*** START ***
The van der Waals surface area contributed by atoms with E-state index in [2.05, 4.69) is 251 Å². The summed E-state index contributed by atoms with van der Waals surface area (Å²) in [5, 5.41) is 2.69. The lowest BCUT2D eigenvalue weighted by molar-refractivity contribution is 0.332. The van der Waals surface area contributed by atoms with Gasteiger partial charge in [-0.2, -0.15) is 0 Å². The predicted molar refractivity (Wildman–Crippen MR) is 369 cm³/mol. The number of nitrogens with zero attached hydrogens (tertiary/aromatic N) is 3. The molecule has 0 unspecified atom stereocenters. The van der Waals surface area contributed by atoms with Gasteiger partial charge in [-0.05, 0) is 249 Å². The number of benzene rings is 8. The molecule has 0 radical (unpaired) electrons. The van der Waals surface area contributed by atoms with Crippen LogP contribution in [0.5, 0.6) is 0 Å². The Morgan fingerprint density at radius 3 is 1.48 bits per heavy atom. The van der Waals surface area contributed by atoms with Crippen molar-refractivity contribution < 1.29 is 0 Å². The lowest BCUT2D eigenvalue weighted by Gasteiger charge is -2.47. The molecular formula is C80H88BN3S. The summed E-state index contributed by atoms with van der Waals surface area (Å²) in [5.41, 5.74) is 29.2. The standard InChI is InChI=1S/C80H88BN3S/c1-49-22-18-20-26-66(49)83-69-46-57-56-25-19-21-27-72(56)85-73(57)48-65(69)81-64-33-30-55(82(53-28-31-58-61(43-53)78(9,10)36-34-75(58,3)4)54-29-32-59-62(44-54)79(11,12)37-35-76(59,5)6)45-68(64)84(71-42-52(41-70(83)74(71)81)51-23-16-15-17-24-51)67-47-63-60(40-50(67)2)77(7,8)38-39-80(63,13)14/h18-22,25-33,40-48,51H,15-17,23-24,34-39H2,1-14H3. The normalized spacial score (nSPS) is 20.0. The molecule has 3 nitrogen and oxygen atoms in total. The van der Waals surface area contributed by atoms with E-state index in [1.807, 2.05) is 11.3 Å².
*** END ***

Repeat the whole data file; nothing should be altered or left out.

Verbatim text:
The van der Waals surface area contributed by atoms with E-state index in [2.05, 4.69) is 251 Å². The summed E-state index contributed by atoms with van der Waals surface area (Å²) in [5, 5.41) is 2.69. The lowest BCUT2D eigenvalue weighted by molar-refractivity contribution is 0.332. The van der Waals surface area contributed by atoms with Gasteiger partial charge in [-0.2, -0.15) is 0 Å². The predicted molar refractivity (Wildman–Crippen MR) is 369 cm³/mol. The number of nitrogens with zero attached hydrogens (tertiary/aromatic N) is 3. The molecule has 0 unspecified atom stereocenters. The van der Waals surface area contributed by atoms with Gasteiger partial charge in [-0.05, 0) is 249 Å². The number of benzene rings is 8. The molecule has 0 radical (unpaired) electrons. The van der Waals surface area contributed by atoms with Crippen LogP contribution in [0.5, 0.6) is 0 Å². The Morgan fingerprint density at radius 3 is 1.48 bits per heavy atom. The van der Waals surface area contributed by atoms with Crippen molar-refractivity contribution < 1.29 is 0 Å². The lowest BCUT2D eigenvalue weighted by Gasteiger charge is -2.47. The molecular formula is C80H88BN3S. The summed E-state index contributed by atoms with van der Waals surface area (Å²) in [5.41, 5.74) is 29.2. The standard InChI is InChI=1S/C80H88BN3S/c1-49-22-18-20-26-66(49)83-69-46-57-56-25-19-21-27-72(56)85-73(57)48-65(69)81-64-33-30-55(82(53-28-31-58-61(43-53)78(9,10)36-34-75(58,3)4)54-29-32-59-62(44-54)79(11,12)37-35-76(59,5)6)45-68(64)84(71-42-52(41-70(83)74(71)81)51-23-16-15-17-24-51)67-47-63-60(40-50(67)2)77(7,8)38-39-80(63,13)14/h18-22,25-33,40-48,51H,15-17,23-24,34-39H2,1-14H3. The normalized spacial score (nSPS) is 20.0. The molecule has 3 nitrogen and oxygen atoms in total. The van der Waals surface area contributed by atoms with E-state index in [1.807, 2.05) is 11.3 Å².